THE WHITE COMPANY
This loud speech, coming from a man of so formidable an appearance, somewhat daunted the disloyal party, and they fell into a sullen silence, which enabled Alleyne to hear something of the talk which was going on in the farther corner between the physician, the tooth-drawer, and the gleeman.
'A raw rat,' the man of drugs was saying, 'that is what it is ever my use to order for the plague—a raw rat with its paunch cut open.'
'Might it not be broiled, most learned sir?' asked the tooth-drawer. 'A raw rat sounds a most sorry and cheerless dish.'
'Not to be eaten,' cried the physician, in high disdain. 'Why should any man eat such a thing?'
'Why, indeed?' asked the gleeman, taking a long drain at his tankard.
'It is to be placed on the sore or swelling. For the rat, mark you, being a foul-living creature, hath a natural drawing or affinity for all foul things, so that the noxious humours pass from the man into the unclean beast.'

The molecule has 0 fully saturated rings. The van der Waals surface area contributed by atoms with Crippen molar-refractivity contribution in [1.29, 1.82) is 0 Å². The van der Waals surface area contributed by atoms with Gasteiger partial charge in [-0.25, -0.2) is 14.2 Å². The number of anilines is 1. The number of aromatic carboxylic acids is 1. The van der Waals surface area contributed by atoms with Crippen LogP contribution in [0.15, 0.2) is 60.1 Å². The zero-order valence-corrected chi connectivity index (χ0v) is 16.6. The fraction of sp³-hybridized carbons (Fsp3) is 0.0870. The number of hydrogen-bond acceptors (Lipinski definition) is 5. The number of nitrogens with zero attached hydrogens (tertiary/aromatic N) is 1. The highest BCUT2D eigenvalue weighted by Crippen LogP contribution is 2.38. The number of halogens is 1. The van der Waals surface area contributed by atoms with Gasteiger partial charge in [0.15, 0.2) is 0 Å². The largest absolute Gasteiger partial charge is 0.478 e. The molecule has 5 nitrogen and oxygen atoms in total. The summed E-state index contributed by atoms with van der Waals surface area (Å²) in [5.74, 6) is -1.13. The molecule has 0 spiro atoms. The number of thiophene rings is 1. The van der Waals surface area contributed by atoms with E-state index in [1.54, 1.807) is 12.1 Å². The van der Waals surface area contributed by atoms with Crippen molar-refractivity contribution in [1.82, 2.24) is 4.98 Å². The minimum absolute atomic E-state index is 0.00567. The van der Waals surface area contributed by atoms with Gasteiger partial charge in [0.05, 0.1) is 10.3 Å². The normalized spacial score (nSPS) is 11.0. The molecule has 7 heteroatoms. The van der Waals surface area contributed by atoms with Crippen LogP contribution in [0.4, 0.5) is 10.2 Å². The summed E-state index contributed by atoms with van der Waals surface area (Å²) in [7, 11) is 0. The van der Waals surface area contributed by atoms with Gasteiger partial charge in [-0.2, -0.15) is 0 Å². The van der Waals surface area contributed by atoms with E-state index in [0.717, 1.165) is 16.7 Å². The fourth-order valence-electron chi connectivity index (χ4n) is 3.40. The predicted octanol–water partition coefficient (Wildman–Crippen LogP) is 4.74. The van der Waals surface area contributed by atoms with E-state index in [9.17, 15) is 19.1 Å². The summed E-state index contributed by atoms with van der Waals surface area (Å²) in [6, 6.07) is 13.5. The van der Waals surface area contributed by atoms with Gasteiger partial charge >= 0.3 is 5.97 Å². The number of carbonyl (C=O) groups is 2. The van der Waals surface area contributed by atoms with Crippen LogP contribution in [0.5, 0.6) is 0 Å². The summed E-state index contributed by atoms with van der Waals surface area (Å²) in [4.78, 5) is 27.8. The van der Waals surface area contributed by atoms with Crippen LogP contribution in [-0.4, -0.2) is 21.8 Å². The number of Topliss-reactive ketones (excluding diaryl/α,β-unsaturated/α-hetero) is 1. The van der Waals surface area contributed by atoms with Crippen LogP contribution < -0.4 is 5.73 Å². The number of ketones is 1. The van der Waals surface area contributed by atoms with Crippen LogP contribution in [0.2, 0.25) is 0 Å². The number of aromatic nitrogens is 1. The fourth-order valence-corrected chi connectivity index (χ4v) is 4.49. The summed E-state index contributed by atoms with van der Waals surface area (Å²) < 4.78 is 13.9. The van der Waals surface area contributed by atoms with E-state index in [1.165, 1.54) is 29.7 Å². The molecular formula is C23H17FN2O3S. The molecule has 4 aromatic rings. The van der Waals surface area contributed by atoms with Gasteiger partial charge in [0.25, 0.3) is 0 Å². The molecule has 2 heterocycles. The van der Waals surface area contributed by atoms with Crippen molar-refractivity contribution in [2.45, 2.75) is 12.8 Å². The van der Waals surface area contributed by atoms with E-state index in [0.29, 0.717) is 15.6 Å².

'Would that cure the black death, master?' asked Jenkin.
'Aye, truly would it, my fair son.'
'Then I am right glad that there were none who knew of it. The black death is the best friend that ever the common folk had in England.'
'How that then?' asked Hordle John.
'Why, friend, it is easy to see that you have not worked with your hands, or you would not need to ask. When half the folk in the country were dead it was then that the other half could pick and choose who they would work for, and for what wage. That is why I say that the murrain was the best friend that the borel folk ever had.'
'True, Jenkin,' said another workman; 'but it is not all good that is brought by it either. We well know that through it corn land has been turned into pasture, so that flocks of sheep with perchance a single shepherd wander now where once a hundred men had work and wage.'